NY Times Magazine: The Conservative-Christian Big Thinker

Posted by Kendall Harmon

On a September afternoon, about 60 prominent Christians assembled in the library of the Metropolitan Club on the east side of Central Park. It was a gathering of unusual diversity and power. Many in attendance were conservative evangelicals like the born-again Watergate felon Chuck Colson, who helped initiate the meeting. Metropolitan Jonah, the primate of the Orthodox Church in America, was there as well. And so were more than half a dozen of this country’s most influential Roman Catholic bishops, including Archbishop Timothy Dolan of New York, Archbishop John Myers of Newark and Cardinal Justin Rigali of Philadelphia.

At the center of the event was Robert P. George, a Princeton University professor of jurisprudence and a Roman Catholic who is this country’s most influential conservative Christian thinker. Dressed in his usual uniform of three-piece suit, New College, Oxford cuff links and rimless glasses­, George convened the meeting with a note of thanks and a reminder of its purpose. Alarmed at the liberal takeover of Washington and an apparent leadership vacuum among the Christian right, the group had come together to warn the country’s secular powers that the culture wars had not ended. As a starting point, George had drafted a 4,700-word manifesto that promised resistance to the point of civil disobedience against any legislation that might implicate their churches or charities in abortion, embryo-destructive research or same-sex marriage.

Two months later, at a Washington press conference to present the group’s “Manhattan Declaration,” George stepped aside to let Cardinal Rigali sum up just what made the statement, and much of George’s work, distinctive. These principles did not belong to the Christian faith alone, the cardinal declared; they rested on a foundation of universal reason. “They are principles that can be known and honored by men and women of good will even apart from divine revelation,” Rigali said. “They are principles of right reason and natural law.”

Read it carefully and read it all.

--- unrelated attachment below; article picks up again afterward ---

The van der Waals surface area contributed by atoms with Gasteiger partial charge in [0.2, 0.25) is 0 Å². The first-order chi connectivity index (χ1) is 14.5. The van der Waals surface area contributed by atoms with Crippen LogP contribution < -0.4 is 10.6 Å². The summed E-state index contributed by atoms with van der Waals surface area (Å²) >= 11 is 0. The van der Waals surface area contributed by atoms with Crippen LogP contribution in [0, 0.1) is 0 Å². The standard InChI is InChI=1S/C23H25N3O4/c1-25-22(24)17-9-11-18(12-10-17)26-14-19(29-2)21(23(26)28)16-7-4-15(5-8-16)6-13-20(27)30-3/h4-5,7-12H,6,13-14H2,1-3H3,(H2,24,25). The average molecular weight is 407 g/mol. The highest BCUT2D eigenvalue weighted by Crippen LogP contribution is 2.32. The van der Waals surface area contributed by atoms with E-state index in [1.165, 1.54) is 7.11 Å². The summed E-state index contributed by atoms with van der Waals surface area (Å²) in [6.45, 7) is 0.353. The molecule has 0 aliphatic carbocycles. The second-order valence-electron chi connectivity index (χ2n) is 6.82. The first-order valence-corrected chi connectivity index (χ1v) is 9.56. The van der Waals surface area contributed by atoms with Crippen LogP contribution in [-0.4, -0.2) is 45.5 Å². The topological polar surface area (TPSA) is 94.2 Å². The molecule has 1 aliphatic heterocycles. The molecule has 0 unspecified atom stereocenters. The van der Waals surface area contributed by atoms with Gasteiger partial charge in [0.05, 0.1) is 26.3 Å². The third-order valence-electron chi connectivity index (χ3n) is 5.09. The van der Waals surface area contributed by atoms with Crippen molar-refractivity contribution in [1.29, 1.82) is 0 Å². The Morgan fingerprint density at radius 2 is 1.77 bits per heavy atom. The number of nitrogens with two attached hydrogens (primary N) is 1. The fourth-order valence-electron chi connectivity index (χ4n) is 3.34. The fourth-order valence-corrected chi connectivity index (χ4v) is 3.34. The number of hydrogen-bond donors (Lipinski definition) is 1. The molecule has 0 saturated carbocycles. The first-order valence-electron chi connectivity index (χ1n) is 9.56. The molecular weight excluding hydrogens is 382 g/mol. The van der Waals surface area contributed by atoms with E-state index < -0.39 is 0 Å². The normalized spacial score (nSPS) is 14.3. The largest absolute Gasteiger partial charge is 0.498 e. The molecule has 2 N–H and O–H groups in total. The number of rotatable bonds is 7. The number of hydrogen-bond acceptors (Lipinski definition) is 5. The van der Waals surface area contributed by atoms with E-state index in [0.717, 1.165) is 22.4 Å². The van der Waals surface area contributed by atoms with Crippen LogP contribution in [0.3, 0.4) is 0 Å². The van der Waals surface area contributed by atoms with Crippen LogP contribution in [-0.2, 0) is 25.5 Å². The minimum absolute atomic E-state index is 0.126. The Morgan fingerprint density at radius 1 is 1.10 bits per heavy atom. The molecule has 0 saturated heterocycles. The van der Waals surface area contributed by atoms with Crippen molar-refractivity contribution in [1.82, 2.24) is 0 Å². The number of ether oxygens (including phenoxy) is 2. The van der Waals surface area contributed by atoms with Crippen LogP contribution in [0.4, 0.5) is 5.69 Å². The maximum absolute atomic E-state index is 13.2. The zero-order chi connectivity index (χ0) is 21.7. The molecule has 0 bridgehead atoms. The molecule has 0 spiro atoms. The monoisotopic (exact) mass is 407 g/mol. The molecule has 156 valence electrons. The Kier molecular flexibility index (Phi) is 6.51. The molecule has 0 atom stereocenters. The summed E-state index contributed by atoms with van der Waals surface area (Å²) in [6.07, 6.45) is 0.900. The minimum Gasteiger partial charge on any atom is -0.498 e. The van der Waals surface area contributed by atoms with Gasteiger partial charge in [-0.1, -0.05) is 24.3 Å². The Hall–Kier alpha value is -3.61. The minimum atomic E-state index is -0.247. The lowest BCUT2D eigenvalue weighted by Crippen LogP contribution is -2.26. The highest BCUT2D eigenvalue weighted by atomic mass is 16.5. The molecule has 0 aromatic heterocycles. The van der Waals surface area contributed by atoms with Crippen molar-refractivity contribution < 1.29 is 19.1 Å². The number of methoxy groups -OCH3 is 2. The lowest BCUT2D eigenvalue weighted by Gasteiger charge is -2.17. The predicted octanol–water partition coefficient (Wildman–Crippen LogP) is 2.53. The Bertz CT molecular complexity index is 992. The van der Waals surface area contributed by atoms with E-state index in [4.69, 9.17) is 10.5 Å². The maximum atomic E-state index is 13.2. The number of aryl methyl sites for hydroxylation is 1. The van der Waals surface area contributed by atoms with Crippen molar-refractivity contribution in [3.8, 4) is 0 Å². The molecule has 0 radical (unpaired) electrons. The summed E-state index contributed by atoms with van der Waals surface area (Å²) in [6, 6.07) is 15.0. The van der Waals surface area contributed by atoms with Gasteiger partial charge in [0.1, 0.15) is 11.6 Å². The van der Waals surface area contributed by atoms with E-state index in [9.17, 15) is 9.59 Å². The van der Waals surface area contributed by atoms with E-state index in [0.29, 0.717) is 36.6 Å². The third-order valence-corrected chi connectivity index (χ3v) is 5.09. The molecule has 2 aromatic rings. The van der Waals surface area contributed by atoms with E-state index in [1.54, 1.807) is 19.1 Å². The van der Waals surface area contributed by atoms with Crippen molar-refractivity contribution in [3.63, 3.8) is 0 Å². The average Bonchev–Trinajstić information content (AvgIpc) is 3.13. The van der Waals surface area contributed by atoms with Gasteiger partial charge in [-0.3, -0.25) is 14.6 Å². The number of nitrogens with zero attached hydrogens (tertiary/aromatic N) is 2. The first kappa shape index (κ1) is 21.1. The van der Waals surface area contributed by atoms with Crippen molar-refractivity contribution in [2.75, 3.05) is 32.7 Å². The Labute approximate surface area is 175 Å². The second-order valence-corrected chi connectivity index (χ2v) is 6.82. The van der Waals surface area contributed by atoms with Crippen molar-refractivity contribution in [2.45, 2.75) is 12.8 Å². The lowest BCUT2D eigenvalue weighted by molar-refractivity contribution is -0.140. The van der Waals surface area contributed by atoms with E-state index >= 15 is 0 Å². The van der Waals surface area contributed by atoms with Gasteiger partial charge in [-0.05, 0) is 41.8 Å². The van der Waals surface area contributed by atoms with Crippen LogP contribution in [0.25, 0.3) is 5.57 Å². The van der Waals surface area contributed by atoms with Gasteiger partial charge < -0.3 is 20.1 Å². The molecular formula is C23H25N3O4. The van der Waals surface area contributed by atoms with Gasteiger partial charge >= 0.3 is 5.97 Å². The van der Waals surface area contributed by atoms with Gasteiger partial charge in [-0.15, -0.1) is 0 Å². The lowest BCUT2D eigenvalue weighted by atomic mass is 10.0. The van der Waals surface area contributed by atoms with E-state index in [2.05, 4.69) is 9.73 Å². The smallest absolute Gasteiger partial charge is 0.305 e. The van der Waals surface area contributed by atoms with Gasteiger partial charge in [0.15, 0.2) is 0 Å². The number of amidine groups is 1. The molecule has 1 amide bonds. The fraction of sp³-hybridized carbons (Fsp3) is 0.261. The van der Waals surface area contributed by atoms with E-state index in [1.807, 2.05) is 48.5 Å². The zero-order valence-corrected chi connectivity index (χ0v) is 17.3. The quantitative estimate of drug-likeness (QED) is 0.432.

Filed under: * Culture-WatchLaw & Legal IssuesLife EthicsMarriage & FamilySexuality--Civil Unions & Partnerships* Religion News & CommentaryOther ChurchesRoman Catholic* TheologyEthics / Moral Theology

5 Comments
Posted December 20, 2009 at 7:06 pm [Printer Friendly] [Print w/ comments]



1. David Hein wrote:

Those who are interested in what Robert P. George has to say and think they like what they’ve heard should be subscribing to First Things, among other periodicals.

This statement sounded odd to me: “the cardinal continued, ascending into philosophical abstractions surely lost on most in the room.”

Presumably this argument may be foreign to NYT writers and editors, but should they really assume that the abstractions soar so high as to have been lost on the listeners in the room? Or even unintelligible to thoughtful NYT readers? Presumably many of them have some knowledge of Aquinas.

December 20, 10:51 pm | [comment link]
2. Henry Greville wrote:

Before anyone takes too seriously the premise that any moral truth can be self-evident according to human reason, remember that even if there is majority agreement on what is morally self-evident, must it follow that all moral views in the minority result from stupidity? No one will get far politically in democratic society on that platform.

December 21, 10:06 am | [comment link]
3. William P. Sulik wrote:

#1, David, I would also refer those interested to the Mirror of Justice blog, devoted to Roman Catholic Legal Theory.  Prof. George writes there - and there are a wide variety of perspectives - indeed, Robby has been in a vigorous debate with Michael Perry on a number of issues recently.  Link:
http://www.mirrorofjustice.blogs.com/

#2, Henry, both Thomas Jefferson and C.S. Lewis, among others, would disagree with you.

December 21, 7:01 pm | [comment link]
4. Henry Greville wrote:

#3 William: As for T. Jefferson and C.S. Lewis, so what? One morally questionable, the other rhetorically Pharisaic. Role models? You must be joking.

December 21, 9:40 pm | [comment link]
5. Tired of Hypocrisy wrote:

“Rhetorically Pharisaic.”  Genuinely curious to know what that means.

December 22, 8:33 am | [comment link]
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